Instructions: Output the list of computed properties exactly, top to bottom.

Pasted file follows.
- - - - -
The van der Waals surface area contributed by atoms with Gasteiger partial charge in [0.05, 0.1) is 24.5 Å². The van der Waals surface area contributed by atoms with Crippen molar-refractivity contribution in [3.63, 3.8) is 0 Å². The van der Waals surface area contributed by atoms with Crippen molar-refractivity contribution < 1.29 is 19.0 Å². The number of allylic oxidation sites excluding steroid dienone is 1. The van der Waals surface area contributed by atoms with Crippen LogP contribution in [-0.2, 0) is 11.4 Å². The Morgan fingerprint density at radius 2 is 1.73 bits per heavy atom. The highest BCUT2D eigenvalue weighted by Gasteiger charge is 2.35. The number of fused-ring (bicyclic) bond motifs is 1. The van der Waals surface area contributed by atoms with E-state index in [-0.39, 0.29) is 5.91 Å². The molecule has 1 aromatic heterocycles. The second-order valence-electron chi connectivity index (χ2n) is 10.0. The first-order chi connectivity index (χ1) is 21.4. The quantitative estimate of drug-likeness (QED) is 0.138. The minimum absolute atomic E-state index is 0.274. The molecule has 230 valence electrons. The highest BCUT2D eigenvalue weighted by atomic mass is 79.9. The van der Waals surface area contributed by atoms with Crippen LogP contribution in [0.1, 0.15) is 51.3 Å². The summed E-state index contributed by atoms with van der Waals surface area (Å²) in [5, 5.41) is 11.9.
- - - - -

The van der Waals surface area contributed by atoms with Gasteiger partial charge in [0.05, 0.1) is 24.5 Å². The van der Waals surface area contributed by atoms with Crippen molar-refractivity contribution in [3.63, 3.8) is 0 Å². The van der Waals surface area contributed by atoms with Crippen molar-refractivity contribution < 1.29 is 19.0 Å². The number of allylic oxidation sites excluding steroid dienone is 1. The van der Waals surface area contributed by atoms with Crippen LogP contribution in [-0.2, 0) is 11.4 Å². The Morgan fingerprint density at radius 2 is 1.73 bits per heavy atom. The highest BCUT2D eigenvalue weighted by Gasteiger charge is 2.35. The number of fused-ring (bicyclic) bond motifs is 1. The van der Waals surface area contributed by atoms with E-state index in [-0.39, 0.29) is 5.91 Å². The molecule has 1 aromatic heterocycles. The second-order valence-electron chi connectivity index (χ2n) is 10.0. The first-order chi connectivity index (χ1) is 21.4. The quantitative estimate of drug-likeness (QED) is 0.138. The minimum absolute atomic E-state index is 0.274. The molecule has 230 valence electrons. The highest BCUT2D eigenvalue weighted by atomic mass is 79.9. The van der Waals surface area contributed by atoms with Crippen LogP contribution in [0.1, 0.15) is 51.3 Å². The summed E-state index contributed by atoms with van der Waals surface area (Å²) in [5, 5.41) is 11.9.